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Kansas Center for Agricultural Resources and the Environment (KCARE)

KWRI Researchers

The Kansas Water Resources Institute is proud to support innovative research faculty from different universities in Kansas. Typically, KWRI funds 2-year projects, with a focus on high-priority water topics identified by the state water plan. KWRI puts a special emphasis on early-career scientists and student (both graduate and undergraduate) support.


A graphic file showing a headshot of Admin Husic in a circle, with a leaf-strewn streambank in the background.

Admin Husic is a water resources engineer at the University of Kansas. Admin formed a diverse team of experts to examine algae, not on the surface of the water, but beneath. Using field sensors and hand probes,this scientific team identified specific types of algae in the water and studied algae temperature and diatoms. They would take samples every 10 daysback to the lab to further examine the physical characteristics. Using thesecharacteristics,the team could build models to examine traits among the algae riverbed samples. These samples all showed toxins were present. The field sensors and probes were able to show temperature, dissolved oxygen levels, and water PH. Research like this is important for maintaining safe and useable water for livestock and crops. 

A graphic showing a photo of Tony Layzell, in outdoor gear, in a circular frame over a background of a stream with eroded banks.


Tony Layzell works at the Kansas Geological Survey at the University of Kansas. His research aims to show the importance of evaluating water management strategies. By doing so, it is possible to determine how to meet downstream water demands and reduce water shortages while also restricting sediment loading, streambank erosion, and maintaining water quality. The objective was to develop and demonstrate the importance of reservoir management on streambank stability and in-stream sediment loads using models that could simulate surface water operations and streambank erosion. The research consisted of further developing the existing reservoir management model to simulate streambank stability, characterizing the reservoir, and collecting/interpreting water quality data.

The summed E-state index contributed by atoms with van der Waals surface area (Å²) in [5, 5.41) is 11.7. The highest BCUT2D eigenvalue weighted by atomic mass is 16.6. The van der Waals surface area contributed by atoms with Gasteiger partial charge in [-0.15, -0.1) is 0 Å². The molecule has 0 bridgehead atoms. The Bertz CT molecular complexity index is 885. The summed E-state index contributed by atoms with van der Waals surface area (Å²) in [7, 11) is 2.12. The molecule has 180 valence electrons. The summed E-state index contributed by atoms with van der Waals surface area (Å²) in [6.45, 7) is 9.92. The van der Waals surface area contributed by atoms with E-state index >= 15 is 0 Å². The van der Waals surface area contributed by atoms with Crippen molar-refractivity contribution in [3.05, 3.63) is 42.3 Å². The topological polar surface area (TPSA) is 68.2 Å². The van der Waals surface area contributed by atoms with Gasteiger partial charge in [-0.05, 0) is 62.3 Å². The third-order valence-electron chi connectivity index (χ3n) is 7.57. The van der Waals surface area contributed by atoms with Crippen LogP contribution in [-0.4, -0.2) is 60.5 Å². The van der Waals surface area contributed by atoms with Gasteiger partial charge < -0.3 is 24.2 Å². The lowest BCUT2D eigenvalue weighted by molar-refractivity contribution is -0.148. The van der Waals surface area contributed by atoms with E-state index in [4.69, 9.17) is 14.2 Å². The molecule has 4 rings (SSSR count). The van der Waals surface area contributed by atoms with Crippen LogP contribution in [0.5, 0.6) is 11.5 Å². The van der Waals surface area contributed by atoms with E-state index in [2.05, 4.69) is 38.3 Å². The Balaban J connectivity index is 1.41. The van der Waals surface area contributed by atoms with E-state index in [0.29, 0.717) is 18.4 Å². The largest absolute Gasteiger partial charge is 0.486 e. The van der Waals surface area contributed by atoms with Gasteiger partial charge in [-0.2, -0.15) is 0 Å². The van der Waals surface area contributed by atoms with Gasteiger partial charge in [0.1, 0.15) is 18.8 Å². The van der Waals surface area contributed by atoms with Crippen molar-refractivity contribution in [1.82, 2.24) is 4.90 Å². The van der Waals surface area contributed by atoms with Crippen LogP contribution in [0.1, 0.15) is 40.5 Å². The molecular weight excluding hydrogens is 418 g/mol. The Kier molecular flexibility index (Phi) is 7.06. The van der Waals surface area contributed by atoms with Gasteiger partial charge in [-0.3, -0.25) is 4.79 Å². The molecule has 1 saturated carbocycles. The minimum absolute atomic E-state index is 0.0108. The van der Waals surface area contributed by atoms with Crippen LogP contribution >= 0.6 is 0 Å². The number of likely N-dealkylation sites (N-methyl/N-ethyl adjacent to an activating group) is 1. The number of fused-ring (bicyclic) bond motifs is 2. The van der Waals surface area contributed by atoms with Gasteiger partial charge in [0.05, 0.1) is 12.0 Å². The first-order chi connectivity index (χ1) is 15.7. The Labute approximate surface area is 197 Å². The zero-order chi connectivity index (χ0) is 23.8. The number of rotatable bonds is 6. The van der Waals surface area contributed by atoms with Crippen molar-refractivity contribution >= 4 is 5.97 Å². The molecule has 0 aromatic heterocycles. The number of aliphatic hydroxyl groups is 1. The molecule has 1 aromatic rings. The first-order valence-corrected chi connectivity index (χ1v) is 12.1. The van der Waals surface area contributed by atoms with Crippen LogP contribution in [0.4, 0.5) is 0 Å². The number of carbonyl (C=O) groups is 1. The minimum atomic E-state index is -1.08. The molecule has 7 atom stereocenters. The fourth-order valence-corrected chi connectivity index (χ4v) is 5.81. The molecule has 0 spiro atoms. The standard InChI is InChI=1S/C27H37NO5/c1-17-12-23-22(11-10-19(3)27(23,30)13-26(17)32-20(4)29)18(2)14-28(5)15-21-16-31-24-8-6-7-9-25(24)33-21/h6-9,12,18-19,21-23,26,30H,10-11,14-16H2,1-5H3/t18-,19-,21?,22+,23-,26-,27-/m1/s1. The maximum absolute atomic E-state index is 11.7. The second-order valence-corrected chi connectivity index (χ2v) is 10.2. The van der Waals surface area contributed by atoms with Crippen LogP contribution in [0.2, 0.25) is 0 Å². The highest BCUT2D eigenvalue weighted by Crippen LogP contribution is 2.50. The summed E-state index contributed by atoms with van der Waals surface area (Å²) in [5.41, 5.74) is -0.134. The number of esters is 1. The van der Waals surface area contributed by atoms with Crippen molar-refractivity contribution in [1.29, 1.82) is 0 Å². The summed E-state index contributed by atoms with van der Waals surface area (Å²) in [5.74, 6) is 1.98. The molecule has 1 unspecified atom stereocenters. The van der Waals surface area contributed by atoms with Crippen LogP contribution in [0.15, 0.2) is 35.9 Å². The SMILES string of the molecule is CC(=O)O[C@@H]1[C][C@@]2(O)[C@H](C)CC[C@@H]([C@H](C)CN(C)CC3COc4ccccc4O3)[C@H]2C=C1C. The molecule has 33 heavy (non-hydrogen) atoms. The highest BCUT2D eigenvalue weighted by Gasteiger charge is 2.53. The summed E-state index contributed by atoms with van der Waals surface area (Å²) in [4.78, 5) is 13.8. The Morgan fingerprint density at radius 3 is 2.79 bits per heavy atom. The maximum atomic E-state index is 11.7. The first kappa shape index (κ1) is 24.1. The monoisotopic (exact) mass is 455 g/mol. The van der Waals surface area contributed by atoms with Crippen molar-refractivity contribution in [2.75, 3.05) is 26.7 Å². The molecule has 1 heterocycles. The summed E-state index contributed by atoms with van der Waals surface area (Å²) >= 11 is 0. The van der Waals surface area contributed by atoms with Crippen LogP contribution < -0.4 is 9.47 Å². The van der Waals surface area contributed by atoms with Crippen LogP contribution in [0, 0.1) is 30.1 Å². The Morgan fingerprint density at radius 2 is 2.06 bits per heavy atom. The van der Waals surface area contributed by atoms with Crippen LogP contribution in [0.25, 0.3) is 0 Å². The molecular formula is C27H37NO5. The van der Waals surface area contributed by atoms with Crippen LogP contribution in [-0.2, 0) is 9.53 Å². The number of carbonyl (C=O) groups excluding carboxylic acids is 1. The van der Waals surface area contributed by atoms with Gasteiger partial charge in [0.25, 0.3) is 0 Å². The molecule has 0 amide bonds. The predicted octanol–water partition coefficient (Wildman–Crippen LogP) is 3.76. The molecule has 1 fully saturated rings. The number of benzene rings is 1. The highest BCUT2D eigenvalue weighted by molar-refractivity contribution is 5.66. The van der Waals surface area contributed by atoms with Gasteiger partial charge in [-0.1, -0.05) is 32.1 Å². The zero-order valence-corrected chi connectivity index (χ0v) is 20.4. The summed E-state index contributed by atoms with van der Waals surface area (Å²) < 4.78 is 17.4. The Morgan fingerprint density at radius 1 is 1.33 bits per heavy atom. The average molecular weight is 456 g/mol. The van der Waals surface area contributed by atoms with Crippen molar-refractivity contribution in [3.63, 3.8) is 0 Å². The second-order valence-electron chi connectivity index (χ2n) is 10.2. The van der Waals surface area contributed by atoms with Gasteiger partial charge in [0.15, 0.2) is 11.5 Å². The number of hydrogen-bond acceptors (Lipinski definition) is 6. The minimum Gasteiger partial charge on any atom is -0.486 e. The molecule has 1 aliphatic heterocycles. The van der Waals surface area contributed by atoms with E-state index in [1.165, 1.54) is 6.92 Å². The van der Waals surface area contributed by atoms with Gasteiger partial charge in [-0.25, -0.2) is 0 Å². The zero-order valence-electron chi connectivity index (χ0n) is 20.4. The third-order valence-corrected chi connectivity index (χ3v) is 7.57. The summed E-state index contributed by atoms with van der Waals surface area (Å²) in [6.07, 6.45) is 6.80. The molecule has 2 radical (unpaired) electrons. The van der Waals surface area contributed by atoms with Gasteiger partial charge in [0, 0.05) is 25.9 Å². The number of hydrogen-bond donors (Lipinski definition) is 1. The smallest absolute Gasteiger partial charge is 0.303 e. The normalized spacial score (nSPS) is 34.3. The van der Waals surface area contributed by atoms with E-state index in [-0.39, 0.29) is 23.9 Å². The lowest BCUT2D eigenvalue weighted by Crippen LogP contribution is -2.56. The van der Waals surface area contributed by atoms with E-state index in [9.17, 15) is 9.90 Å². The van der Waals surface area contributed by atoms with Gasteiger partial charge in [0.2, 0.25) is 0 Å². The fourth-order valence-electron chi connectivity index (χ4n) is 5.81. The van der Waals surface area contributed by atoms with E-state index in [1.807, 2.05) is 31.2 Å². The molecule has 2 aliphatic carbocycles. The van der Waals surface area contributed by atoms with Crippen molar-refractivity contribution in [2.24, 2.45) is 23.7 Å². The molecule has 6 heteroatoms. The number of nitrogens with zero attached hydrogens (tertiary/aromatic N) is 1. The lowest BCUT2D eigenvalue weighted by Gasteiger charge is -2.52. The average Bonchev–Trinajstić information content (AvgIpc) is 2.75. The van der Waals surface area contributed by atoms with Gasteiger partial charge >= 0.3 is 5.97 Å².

This graphic includes a headshot of Trisha Moore inside a circular frame which overlays a photo of a Kansas stream with bright green streambanks

Trisha Moore, a Kansas State University scientist, is conducting research focusing specifically on the drivers of harmful algal blooms and how to can help predict when and how long the bloom will occur. Moore's previous research with KWRI examined the modeling to predict when cyanobacteria will bloom based upon certain characteristics. Her research concluded that studying cyanobacteria in a test tube is a far cry from studying it in a reservoir where there are many species of cyanobacteria competing for environmental resources. For this project, Moore’s research team took machine learning data tools and coupled them with their mechanistic model. The team added robotics and created a monitoring platform: a floating device with sensors that monitor water quality. Moore hopes that this research project will help researchers be able to understand why the blooms occur nearly every other year.

This graphic shows a headshot of Andres Patrignani enclosed in a circular frame, which is over a closeup photo of a small plant sprouting from the soil

Andres Patrignani is a researcher from Kansas State University. His work with KWRI hopes to develop a web-based system for tracking and generating short-term forecasts of drought conditions across the state of Kansas. This new system will provide fine temporal (daily) and spatial (field scale) soil moisture resolution currently unavailable from other drought monitoring tools (e.g. U.S. Drought Monitor and the Seasonal Drought Outlook). This new tracking system will enable timely and accurate identification of drought-vulnerable regions and communities across Kansas.

This graphic shows a headshot of Erin Seybold within a circular frame, imposed over a pond surrounded by wildflowers

Erin Seybold is a scientist with the Kansas Geological Survey at the University of Kansas. Her research with KWRI
focused on characterizing the historical streamflow of the Arkansas River at Larned, Kansas. This project hopes to understand the drivers of flow intermittency and the feedbacks that may determine whether the river remains in a flowing or dry state. Her work will examine these wet/dry regimes that can span multiple years, and how they are associated with climate conditions at the annual time scale vs. seasonal climate conditions.